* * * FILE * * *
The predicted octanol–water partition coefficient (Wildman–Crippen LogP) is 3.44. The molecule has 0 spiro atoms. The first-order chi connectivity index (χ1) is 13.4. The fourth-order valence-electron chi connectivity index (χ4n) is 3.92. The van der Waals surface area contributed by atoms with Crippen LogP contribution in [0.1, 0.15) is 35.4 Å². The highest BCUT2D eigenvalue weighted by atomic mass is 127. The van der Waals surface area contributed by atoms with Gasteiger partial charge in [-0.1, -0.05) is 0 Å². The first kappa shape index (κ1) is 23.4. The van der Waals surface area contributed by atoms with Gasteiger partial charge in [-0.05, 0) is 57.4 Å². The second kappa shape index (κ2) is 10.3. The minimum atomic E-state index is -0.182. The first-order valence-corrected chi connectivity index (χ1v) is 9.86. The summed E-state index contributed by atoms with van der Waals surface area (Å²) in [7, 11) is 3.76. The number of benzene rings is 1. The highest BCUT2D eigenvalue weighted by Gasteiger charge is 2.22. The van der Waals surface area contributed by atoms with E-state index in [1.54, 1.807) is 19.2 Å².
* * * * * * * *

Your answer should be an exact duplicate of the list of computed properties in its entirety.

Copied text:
The predicted octanol–water partition coefficient (Wildman–Crippen LogP) is 3.44. The molecule has 0 spiro atoms. The first-order chi connectivity index (χ1) is 13.4. The fourth-order valence-electron chi connectivity index (χ4n) is 3.92. The van der Waals surface area contributed by atoms with Crippen LogP contribution in [0.1, 0.15) is 35.4 Å². The highest BCUT2D eigenvalue weighted by atomic mass is 127. The van der Waals surface area contributed by atoms with Gasteiger partial charge in [-0.1, -0.05) is 0 Å². The first kappa shape index (κ1) is 23.4. The van der Waals surface area contributed by atoms with Gasteiger partial charge in [-0.05, 0) is 57.4 Å². The second kappa shape index (κ2) is 10.3. The minimum atomic E-state index is -0.182. The first-order valence-corrected chi connectivity index (χ1v) is 9.86. The summed E-state index contributed by atoms with van der Waals surface area (Å²) in [7, 11) is 3.76. The number of benzene rings is 1. The highest BCUT2D eigenvalue weighted by Gasteiger charge is 2.22. The van der Waals surface area contributed by atoms with E-state index in [1.54, 1.807) is 19.2 Å².